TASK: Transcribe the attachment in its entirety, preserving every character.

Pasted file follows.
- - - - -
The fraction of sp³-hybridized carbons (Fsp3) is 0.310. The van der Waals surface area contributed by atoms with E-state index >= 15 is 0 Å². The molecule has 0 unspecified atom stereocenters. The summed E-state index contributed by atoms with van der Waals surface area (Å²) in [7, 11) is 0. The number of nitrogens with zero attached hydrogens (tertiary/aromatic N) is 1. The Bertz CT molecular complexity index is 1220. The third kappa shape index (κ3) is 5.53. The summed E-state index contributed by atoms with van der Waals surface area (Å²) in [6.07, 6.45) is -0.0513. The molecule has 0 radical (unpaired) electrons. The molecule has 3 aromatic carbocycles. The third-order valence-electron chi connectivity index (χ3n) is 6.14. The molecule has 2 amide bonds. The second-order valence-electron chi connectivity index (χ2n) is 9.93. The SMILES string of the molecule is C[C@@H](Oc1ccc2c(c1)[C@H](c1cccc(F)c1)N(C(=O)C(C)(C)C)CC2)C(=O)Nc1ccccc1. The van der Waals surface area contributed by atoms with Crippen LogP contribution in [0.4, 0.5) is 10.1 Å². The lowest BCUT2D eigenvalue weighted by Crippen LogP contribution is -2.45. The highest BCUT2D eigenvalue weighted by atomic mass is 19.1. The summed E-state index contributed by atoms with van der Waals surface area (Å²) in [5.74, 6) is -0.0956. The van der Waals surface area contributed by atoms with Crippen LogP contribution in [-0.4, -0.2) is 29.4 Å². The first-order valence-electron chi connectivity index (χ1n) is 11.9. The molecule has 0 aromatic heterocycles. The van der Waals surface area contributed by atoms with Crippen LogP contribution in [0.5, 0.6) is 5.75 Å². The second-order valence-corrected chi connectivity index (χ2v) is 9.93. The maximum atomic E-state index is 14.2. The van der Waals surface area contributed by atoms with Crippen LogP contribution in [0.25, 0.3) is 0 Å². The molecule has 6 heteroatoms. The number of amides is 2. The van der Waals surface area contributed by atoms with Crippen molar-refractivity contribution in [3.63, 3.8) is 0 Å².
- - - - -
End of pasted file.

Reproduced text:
The fraction of sp³-hybridized carbons (Fsp3) is 0.310. The van der Waals surface area contributed by atoms with E-state index >= 15 is 0 Å². The molecule has 0 unspecified atom stereocenters. The summed E-state index contributed by atoms with van der Waals surface area (Å²) in [7, 11) is 0. The number of nitrogens with zero attached hydrogens (tertiary/aromatic N) is 1. The Bertz CT molecular complexity index is 1220. The third kappa shape index (κ3) is 5.53. The summed E-state index contributed by atoms with van der Waals surface area (Å²) in [6.07, 6.45) is -0.0513. The molecule has 0 radical (unpaired) electrons. The molecule has 3 aromatic carbocycles. The third-order valence-electron chi connectivity index (χ3n) is 6.14. The molecule has 2 amide bonds. The second-order valence-electron chi connectivity index (χ2n) is 9.93. The SMILES string of the molecule is C[C@@H](Oc1ccc2c(c1)[C@H](c1cccc(F)c1)N(C(=O)C(C)(C)C)CC2)C(=O)Nc1ccccc1. The van der Waals surface area contributed by atoms with Crippen LogP contribution in [0.4, 0.5) is 10.1 Å². The lowest BCUT2D eigenvalue weighted by Crippen LogP contribution is -2.45. The highest BCUT2D eigenvalue weighted by atomic mass is 19.1. The summed E-state index contributed by atoms with van der Waals surface area (Å²) in [5.74, 6) is -0.0956. The van der Waals surface area contributed by atoms with Crippen LogP contribution in [-0.4, -0.2) is 29.4 Å². The first-order valence-electron chi connectivity index (χ1n) is 11.9. The molecule has 0 aromatic heterocycles. The van der Waals surface area contributed by atoms with Crippen LogP contribution in [0.5, 0.6) is 5.75 Å². The second-order valence-corrected chi connectivity index (χ2v) is 9.93. The maximum atomic E-state index is 14.2. The van der Waals surface area contributed by atoms with Crippen LogP contribution in [0.25, 0.3) is 0 Å². The molecule has 6 heteroatoms. The number of amides is 2. The van der Waals surface area contributed by atoms with Crippen molar-refractivity contribution in [3.63, 3.8) is 0 Å².